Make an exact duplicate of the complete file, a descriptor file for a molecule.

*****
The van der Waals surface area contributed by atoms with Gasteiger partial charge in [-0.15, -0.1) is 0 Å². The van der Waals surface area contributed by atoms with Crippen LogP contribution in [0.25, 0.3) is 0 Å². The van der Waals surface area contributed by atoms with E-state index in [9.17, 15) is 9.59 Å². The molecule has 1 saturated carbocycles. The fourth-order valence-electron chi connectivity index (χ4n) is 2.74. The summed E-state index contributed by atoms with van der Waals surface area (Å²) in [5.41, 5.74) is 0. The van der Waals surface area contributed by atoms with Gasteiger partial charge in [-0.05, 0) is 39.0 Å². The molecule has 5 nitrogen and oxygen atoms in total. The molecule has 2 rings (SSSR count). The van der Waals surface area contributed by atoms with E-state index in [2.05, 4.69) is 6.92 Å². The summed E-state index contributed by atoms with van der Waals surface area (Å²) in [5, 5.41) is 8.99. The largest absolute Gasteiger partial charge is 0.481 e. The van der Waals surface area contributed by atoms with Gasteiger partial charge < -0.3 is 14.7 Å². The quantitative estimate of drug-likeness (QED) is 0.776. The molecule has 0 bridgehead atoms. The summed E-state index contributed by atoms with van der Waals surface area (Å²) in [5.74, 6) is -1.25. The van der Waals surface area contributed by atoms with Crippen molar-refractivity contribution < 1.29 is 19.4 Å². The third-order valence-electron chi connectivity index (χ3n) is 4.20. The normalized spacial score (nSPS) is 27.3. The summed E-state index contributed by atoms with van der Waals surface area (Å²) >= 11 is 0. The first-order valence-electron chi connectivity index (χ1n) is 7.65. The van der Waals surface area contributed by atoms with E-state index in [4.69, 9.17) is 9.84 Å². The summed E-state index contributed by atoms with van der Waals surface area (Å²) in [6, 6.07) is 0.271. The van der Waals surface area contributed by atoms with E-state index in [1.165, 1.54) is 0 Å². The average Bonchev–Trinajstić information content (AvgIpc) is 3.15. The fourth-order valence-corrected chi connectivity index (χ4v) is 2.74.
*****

The van der Waals surface area contributed by atoms with Gasteiger partial charge in [-0.15, -0.1) is 0 Å². The van der Waals surface area contributed by atoms with Crippen LogP contribution in [0.25, 0.3) is 0 Å². The van der Waals surface area contributed by atoms with E-state index in [9.17, 15) is 9.59 Å². The molecule has 1 saturated carbocycles. The fourth-order valence-electron chi connectivity index (χ4n) is 2.74. The summed E-state index contributed by atoms with van der Waals surface area (Å²) in [5.41, 5.74) is 0. The van der Waals surface area contributed by atoms with Gasteiger partial charge in [-0.05, 0) is 39.0 Å². The molecule has 5 nitrogen and oxygen atoms in total. The molecule has 2 rings (SSSR count). The van der Waals surface area contributed by atoms with E-state index in [2.05, 4.69) is 6.92 Å². The summed E-state index contributed by atoms with van der Waals surface area (Å²) in [5, 5.41) is 8.99. The largest absolute Gasteiger partial charge is 0.481 e. The van der Waals surface area contributed by atoms with Gasteiger partial charge < -0.3 is 14.7 Å². The quantitative estimate of drug-likeness (QED) is 0.776. The molecule has 0 bridgehead atoms. The summed E-state index contributed by atoms with van der Waals surface area (Å²) in [5.74, 6) is -1.25. The van der Waals surface area contributed by atoms with Crippen molar-refractivity contribution < 1.29 is 19.4 Å². The third-order valence-electron chi connectivity index (χ3n) is 4.20. The normalized spacial score (nSPS) is 27.3. The summed E-state index contributed by atoms with van der Waals surface area (Å²) >= 11 is 0. The first-order valence-electron chi connectivity index (χ1n) is 7.65. The van der Waals surface area contributed by atoms with E-state index in [4.69, 9.17) is 9.84 Å². The summed E-state index contributed by atoms with van der Waals surface area (Å²) in [6, 6.07) is 0.271. The van der Waals surface area contributed by atoms with E-state index in [1.165, 1.54) is 0 Å². The average Bonchev–Trinajstić information content (AvgIpc) is 3.15. The fourth-order valence-corrected chi connectivity index (χ4v) is 2.74.